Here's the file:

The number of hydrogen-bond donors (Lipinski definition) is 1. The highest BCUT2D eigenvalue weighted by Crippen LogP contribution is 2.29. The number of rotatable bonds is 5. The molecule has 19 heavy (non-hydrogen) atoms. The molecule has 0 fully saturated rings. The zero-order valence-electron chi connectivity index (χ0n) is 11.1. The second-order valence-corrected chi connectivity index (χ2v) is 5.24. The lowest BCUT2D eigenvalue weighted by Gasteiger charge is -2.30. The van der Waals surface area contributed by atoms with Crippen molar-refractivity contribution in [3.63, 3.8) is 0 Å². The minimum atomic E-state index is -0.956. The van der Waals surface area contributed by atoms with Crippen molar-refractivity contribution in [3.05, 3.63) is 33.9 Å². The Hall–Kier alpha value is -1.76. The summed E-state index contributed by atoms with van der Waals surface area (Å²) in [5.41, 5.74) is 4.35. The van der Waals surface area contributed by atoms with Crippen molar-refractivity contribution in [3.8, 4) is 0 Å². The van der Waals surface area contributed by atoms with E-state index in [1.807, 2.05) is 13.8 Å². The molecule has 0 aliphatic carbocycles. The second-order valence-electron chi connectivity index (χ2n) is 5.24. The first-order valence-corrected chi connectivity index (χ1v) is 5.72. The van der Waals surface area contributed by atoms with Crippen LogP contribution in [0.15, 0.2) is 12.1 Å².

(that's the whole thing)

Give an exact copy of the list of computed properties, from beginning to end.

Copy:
The number of hydrogen-bond donors (Lipinski definition) is 1. The highest BCUT2D eigenvalue weighted by Crippen LogP contribution is 2.29. The number of rotatable bonds is 5. The molecule has 19 heavy (non-hydrogen) atoms. The molecule has 0 fully saturated rings. The zero-order valence-electron chi connectivity index (χ0n) is 11.1. The second-order valence-corrected chi connectivity index (χ2v) is 5.24. The lowest BCUT2D eigenvalue weighted by Gasteiger charge is -2.30. The van der Waals surface area contributed by atoms with Crippen molar-refractivity contribution in [3.63, 3.8) is 0 Å². The minimum atomic E-state index is -0.956. The van der Waals surface area contributed by atoms with Crippen molar-refractivity contribution in [3.05, 3.63) is 33.9 Å². The Hall–Kier alpha value is -1.76. The summed E-state index contributed by atoms with van der Waals surface area (Å²) in [5.41, 5.74) is 4.35. The van der Waals surface area contributed by atoms with Crippen molar-refractivity contribution in [3.8, 4) is 0 Å². The van der Waals surface area contributed by atoms with E-state index in [1.807, 2.05) is 13.8 Å². The molecule has 0 aliphatic carbocycles. The second-order valence-electron chi connectivity index (χ2n) is 5.24. The first-order valence-corrected chi connectivity index (χ1v) is 5.72. The van der Waals surface area contributed by atoms with Crippen LogP contribution in [0.15, 0.2) is 12.1 Å².